The 68th General Assembly swings into full gear as hundreds of world leaders descend on New York for the annual confab. Here are five stories that will drive diplomacy during the United Nations General Assembly meeting this week.

1) How Do You Say “Constructive Engagement” in Persian?

What a difference a year makes. Last September, president Mahmoud Ahmadinejad delivered a rather typical speech for him, and the USA and other countries rather typically walked out. In June, the moderate Hassan Rouhani was elected president amid popular displeasure with hardline social policies and an economy struggling under harsh international sanctions. It now appears that he is engineering an opening with the United States that would have been unthinkable just a few months ago.

Since taking office last month, Rouhani has been on a charm offense. He’s wished Jews a happy New Year on Twitter; sat down with American television anchors; and wrote a perfectly reasonable op-ed urging a new era of constructive engagement (his words) with the west and the United States. Deeper still, the has exchanged letter with President Obama which indicate a newfound willingness to kick start the so-called “P5+1” negotiations on Iran’s nuclear program (which is the five permanent members of the Security Council, plus Germany.) This week in New York will provide a key testing ground for how far Iran is willing to go with these negotiations—and how far the United States is willing to reciprocate.

White House officials stress that there is no planned meeting between Rouhani and Obama, but lower level contacts this week could provide a springboard for the most meaningful negotiations on Iran’s nuclear program in a decade. The mood is decidedly optimistic.

2) Can the Syria Agreement Survive?

Three weeks ago, Secretary of State John Kerry and his Russian counterpart Sergei Lavrov averted a potential US military strike on Syria by hammering out an agreement on turning Syria’s chemical weapons over to UN control. The “Framework for the Elimination of Syria’s Chemical Weapons” was certainly a breakthrough, but it was short on details for putting the plan into action. Rather, the agreement called for the Security Council to back up the agreement with a firm proposal for implementing the plan, verifying compliance, and punishing Syria for non compliance.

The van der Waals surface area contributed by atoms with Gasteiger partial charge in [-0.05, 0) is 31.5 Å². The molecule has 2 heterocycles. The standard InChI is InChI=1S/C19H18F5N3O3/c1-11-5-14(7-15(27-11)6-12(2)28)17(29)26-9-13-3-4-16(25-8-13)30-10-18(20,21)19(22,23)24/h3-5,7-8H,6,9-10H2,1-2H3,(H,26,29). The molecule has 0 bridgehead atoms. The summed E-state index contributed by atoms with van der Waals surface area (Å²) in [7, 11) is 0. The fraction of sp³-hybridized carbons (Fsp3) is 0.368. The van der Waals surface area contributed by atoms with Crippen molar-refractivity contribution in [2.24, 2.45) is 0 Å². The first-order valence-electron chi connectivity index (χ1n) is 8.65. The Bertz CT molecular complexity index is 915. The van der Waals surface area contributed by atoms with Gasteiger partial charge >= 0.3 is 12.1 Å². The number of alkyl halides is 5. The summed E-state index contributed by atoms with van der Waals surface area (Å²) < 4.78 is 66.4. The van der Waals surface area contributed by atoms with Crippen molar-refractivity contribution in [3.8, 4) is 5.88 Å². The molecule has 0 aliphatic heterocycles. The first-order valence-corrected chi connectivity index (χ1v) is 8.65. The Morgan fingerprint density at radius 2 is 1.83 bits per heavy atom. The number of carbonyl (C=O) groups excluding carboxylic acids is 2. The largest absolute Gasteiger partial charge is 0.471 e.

Hammering out that resolution has been tricky. The USA, UK and France want a strongly worded resolution, swiftly passed. “Our position is going to seek the strongest possible response under Chapter VII,” White House deputy national security advisor Ben Rhodes said in a conference call last week. The Russians are pushing back on that. They do not want, for one, an explicit threat of the use of force.

The framework agreement puts weapons inspectors on the ground in Syria by mid November. To get there, the Security Council needs to find some way to agree on punitive measures to compel Syrian compliance that does not cross Russia’s red line. There is very little chance that a resolution on Syria will make it to a vote this week, but this question will certainly be foremost on Security Council diplomats’ agenda.

In the meantime, countries like Jordan, Lebanon and Turkey will add some urgency to this debate by focusing on the region-wide destabilizing effect of this festering conflict. Expect these countries and UN officials to issue calls for greater support for a humanitarian appeal for Syria, which has shamefully only received 40% of its required funding. No matter what happens on the diplomatic front, the over 2 million refugees will need assistance for the foreseeable future.

3) Enter the “Post-2015 Development Agenda”

The has been a big year for the international diplomacy of international development. The Millennium Development Goals, which were agreed to by UN member states in 2000, are set to expire in 2015. And even though a few of the MDGs may not be reached, progress has been tremendous; billions of people were lifted out of poverty, and billions are living healthier, more productive lives. There is general consensus that having universal development targets around which the international community can coalesce was an overwhelmingly positive experiment.